Saturday 11 July, 2020

4 simple steps to creating an effective budget

Personal Financial Strategist and founder of ThrivingDollars Kenishia Mais offers four simple steps to budgeting.

Personal Financial Strategist and founder of ThrivingDollars Kenishia Mais offers four simple steps to budgeting.

Your budget is the most fundamental part of your entire financial life. Nothing else works unless it does.

Unfortunately, budgeting often comes with the misconception that it is something you have to be innately good at, or you’re just never going to get it right. Neither of these is true.

Misconception aside, the truth is that budgeting is actually quite simple once you have the right strategy and it will also eventually become second nature with practice and repetition.

In today’s column, we will be focusing on the four simple steps in what I coined the LTEM Method to creating a budget that works for you.


Firstly, a significant part of creating an effective budget is knowing exactly how much you earn, followed by what your hard-earned money is spent on and exactly how much of it goes where. Create a list of your weekly, bi-weekly or monthly net income along with your estimated monthly expenditure. You may choose to do this in an excel spreadsheet or just with some old school pen and paper. Whatever you decide, ensure that you use the system that is the least complicated for you so it will be easier to maintain. In order to make your budget effective, you have to first make it simple.


Unless you are actively tracking how much of your money is going where, you won’t put yourself in the right position to improve your financial well-being. Begin to consistently track your expenditures until you know what the exact dollar amount is that you spend on each line item in your budget. This is pretty simple and shouldn’t take more than 5-10 minutes if you are recording it daily (which I highly recommend).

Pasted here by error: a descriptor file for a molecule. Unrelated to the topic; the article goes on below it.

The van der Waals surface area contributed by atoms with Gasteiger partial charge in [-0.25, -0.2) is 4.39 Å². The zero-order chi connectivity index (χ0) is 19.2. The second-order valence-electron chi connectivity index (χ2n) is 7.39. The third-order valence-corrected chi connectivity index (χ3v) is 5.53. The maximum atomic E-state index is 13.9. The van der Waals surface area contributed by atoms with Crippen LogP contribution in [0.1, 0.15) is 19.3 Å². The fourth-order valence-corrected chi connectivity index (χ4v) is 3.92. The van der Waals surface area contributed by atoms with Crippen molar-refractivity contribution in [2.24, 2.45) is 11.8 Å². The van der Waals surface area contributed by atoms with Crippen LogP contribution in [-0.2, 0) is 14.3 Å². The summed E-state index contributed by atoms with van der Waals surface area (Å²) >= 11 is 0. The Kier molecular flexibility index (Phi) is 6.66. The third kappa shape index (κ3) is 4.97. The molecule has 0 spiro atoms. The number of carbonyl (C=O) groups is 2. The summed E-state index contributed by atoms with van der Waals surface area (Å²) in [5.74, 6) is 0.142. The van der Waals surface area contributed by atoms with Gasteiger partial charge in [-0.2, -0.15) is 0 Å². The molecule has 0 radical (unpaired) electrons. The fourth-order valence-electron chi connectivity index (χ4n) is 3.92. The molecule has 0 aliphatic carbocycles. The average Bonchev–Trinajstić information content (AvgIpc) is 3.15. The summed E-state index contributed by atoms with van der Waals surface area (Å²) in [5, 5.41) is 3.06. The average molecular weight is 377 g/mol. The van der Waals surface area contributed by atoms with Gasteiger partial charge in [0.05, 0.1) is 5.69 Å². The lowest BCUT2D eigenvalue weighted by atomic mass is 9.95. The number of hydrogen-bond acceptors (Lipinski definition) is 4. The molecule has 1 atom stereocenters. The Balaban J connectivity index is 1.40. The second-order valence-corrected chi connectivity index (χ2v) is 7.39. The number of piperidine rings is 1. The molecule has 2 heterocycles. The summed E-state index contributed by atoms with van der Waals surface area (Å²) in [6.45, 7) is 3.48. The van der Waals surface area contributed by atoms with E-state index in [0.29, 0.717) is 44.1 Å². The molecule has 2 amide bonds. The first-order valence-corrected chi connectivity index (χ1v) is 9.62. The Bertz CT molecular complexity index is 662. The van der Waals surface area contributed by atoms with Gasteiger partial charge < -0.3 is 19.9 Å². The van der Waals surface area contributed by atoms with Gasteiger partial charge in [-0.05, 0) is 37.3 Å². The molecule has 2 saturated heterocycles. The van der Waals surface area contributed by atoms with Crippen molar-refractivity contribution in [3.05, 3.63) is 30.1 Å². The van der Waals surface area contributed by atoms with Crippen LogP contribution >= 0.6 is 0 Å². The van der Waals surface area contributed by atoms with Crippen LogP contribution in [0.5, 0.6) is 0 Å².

Actively tracking what and where you are spending on can also help you to easier realize whether or not you are living within or above your means, and if there are areas that you may need to start cutting back in.


What is your budget saying? Is your money going where you want it to go, or is it being directed towards creating everyone else’s wealth but your own? Take time at regular intervals to evaluate your budget and ensure that your income is being properly guided. Money follows the direction it is given and every single dollar you earn is always being told where to go and what to do, whether or not you are the one guiding them.

I recommend that you take a deep dive into your spending patterns each month and measure those against your major financial goals. Do a further in-depth analysis and course correction at least once each quarter. Ensure that you always pay keen attention to where and how your money is being spent.


If you want different results, you must take a different course of action. When you uncover areas in your budget that need improvement after your evaluations from step 3, you should now be willing to make the necessary adjustments. Your goal should never be to create or get the perfect budget, but instead, to get your budget as closely aligned with your personal goals as possible. As those change, so will your budget. Modification is an ongoing process and you will realize that as your financial mindset shifts, how you spend your money will shift as well.


About the author: Kenishia Mais is a Personal Financial Strategist and founder of ThrivingDollars. Having been at almost every end of the financial spectrum, she founded ThrivingDollars on the belief that with access to the right education and resources, everyone can develop the discipline to create their ideal financial. She can be reached via email at and on Twitter @KenishiaMais.

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